Attempting to tell an author's life through the books he read is a risky enterprise. In this remarkable new biography of Oscar Wilde, Thomas Wright makes a convincing start with his claim that books were the greatest single influence on his subject’s life. Wilde's first reading of some of his favourites was, says Wright, ‘as significant as his first meetings with friends and lovers’. Indeed, he later used gifts of books to seduce young men.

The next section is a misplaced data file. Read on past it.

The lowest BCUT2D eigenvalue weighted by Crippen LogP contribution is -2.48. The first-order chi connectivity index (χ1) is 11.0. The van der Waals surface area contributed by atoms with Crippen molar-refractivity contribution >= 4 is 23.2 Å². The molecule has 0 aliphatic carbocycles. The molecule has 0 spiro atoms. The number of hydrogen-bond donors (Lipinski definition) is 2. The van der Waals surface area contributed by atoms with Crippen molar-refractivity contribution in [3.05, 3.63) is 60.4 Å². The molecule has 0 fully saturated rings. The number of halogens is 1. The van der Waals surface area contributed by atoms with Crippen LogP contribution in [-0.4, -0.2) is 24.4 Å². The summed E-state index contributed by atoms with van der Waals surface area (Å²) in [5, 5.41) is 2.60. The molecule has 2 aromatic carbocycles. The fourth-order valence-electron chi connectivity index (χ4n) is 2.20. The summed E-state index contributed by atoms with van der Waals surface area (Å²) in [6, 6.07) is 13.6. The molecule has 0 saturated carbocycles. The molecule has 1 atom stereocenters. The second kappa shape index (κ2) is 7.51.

Wilde, born in 1854 and raised in a well-to-do, book-filled house in Dublin's Merrion Square by a literary mother who called herself Speranza and performed public recitations of poetry, devoured the printed word from an early age. At his Enniskillen